Parochial forces put DU in coma
Having been intimately associated with the functioning of Delhi University for over three decades now, first as a bright-eyed student and then as a reporter on the university beat, I can say with a certain force of conviction that the once hallowed campus is passing through a very dire phase. The annual farce, which has come to be enacted in the name of admission cut-off list, speaks volumes about the calibre of those responsible for administering the university and its several colleges. I am tempted to recall what late British Prime Minister Winston Churchill had to say on the matter of granting independence to our country. Churchill had famously presciently predicted, “Power will go to the hands of rascals, rogues and freebooters. All Indian leaders will be of low calibre and men of straw. They will have sweet tongues and silly hearts. They will fight amongst themselves for power and India will be lost in political squabbles.”
It is utterly criminal of the Delhi University college principals to have announced such stratospherically high cut-off lists. The result of this imprudent decision was that seats in the prestigious university found few takers, if any. An interesting newspaper report about College of Vocational Studies (CVS), which announced a cut-off of 100% in one of the courses mentioned, “A day after College of Vocational Studies (CVS) announced its cut-off for BSc Computer Science (H) as 95-100 <g data-gr-id="81">per cent</g>, the campus was next to empty with very few coming to take admission.” When the principal of the college was quizzed on why he kept such a sky high cut-off mark, he gave a very pedestrian reply, “We had to keep the cut-offs high because last year there were over admissions in many departments like History and B Com. Although we had 62 seats, we ended up admitting 150 students in History. We wanted to avoid such a situation this year,<g data-gr-id="84">” .</g>That the Delhi University and its colleges have not been able to find a scientific method to establish a reasonable cut-off percentage and goes by the trial and error method instead reflects very poorly on both its faculty and administration.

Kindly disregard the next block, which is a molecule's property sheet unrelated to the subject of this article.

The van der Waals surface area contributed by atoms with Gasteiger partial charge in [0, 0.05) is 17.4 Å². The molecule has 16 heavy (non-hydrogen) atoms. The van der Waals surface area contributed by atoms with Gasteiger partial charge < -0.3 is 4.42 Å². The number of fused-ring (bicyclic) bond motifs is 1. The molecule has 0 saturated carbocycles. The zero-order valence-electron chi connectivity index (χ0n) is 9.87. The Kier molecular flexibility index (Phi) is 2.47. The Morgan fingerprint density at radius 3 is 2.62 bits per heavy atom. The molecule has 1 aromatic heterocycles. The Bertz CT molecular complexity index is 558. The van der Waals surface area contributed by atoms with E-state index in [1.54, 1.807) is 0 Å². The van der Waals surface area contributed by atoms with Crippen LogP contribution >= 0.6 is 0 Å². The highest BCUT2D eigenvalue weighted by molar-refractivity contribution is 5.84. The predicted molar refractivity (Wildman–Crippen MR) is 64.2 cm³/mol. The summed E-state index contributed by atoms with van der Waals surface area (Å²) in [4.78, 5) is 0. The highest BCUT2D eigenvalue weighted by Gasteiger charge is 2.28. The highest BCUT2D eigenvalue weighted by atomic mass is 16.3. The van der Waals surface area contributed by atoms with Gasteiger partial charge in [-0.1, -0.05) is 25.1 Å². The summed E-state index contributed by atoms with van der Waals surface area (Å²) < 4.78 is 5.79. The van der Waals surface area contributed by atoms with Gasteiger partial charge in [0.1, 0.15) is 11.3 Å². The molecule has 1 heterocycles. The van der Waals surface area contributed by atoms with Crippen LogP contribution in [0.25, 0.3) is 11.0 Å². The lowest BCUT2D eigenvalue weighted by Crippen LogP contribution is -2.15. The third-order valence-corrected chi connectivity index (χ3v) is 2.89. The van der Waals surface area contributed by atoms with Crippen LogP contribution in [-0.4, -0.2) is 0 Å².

What is pushing the Delhi University to this state of comatose? Historian Ramchandra Guha in his seminal essay on Pluralism in the Indian Universities wrote, “In the history of the Indian university, the forces favouring pluralism have had to contend with the opposing forces of parochialism. These are ever present, often powerful, and sometimes overwhelming. One form of parochialism is identity politics. Particularly in staff appointments, the claims of caste or region or religion can play as significant a role as academic qualification or distinction. Often, the candidate with the best connections gets the job rather than the best candidate. And so the disputes that now dominate many if not most of our universities are not over the principles and methods of science and scholarship; they are over pay and promotion and the distribution of seats and posts among different castes, communities, and factions.” If Guha needed to validate his pet theory on parochialism, he could commission a fresh study of Delhi University to get sound empirical results which support his theory.